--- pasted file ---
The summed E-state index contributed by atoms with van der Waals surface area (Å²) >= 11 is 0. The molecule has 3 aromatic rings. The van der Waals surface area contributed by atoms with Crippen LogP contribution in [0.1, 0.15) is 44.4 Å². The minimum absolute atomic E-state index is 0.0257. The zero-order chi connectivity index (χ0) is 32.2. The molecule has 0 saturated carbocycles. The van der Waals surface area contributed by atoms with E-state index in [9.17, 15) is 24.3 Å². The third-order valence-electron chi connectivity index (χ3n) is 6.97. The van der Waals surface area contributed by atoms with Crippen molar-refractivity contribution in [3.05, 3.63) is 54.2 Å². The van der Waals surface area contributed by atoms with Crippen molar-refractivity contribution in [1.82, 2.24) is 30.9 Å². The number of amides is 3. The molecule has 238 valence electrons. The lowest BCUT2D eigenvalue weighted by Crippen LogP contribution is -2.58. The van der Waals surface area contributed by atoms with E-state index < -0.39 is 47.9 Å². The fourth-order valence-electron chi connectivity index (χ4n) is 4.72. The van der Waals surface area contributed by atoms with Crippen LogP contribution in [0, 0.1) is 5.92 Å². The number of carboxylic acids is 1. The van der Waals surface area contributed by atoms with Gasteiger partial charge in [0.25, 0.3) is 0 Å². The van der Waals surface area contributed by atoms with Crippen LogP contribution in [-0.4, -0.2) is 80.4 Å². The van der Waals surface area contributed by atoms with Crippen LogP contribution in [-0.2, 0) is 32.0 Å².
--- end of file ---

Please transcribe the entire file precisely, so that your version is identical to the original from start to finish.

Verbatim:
The summed E-state index contributed by atoms with van der Waals surface area (Å²) >= 11 is 0. The molecule has 3 aromatic rings. The van der Waals surface area contributed by atoms with Crippen LogP contribution in [0.1, 0.15) is 44.4 Å². The minimum absolute atomic E-state index is 0.0257. The zero-order chi connectivity index (χ0) is 32.2. The molecule has 0 saturated carbocycles. The van der Waals surface area contributed by atoms with E-state index in [9.17, 15) is 24.3 Å². The third-order valence-electron chi connectivity index (χ3n) is 6.97. The van der Waals surface area contributed by atoms with Crippen molar-refractivity contribution in [3.05, 3.63) is 54.2 Å². The van der Waals surface area contributed by atoms with Crippen molar-refractivity contribution in [1.82, 2.24) is 30.9 Å². The number of amides is 3. The molecule has 238 valence electrons. The lowest BCUT2D eigenvalue weighted by Crippen LogP contribution is -2.58. The van der Waals surface area contributed by atoms with E-state index < -0.39 is 47.9 Å². The fourth-order valence-electron chi connectivity index (χ4n) is 4.72. The van der Waals surface area contributed by atoms with Crippen LogP contribution in [0, 0.1) is 5.92 Å². The number of carboxylic acids is 1. The van der Waals surface area contributed by atoms with Gasteiger partial charge in [0.25, 0.3) is 0 Å². The van der Waals surface area contributed by atoms with Crippen LogP contribution in [-0.4, -0.2) is 80.4 Å². The van der Waals surface area contributed by atoms with Crippen LogP contribution in [-0.2, 0) is 32.0 Å².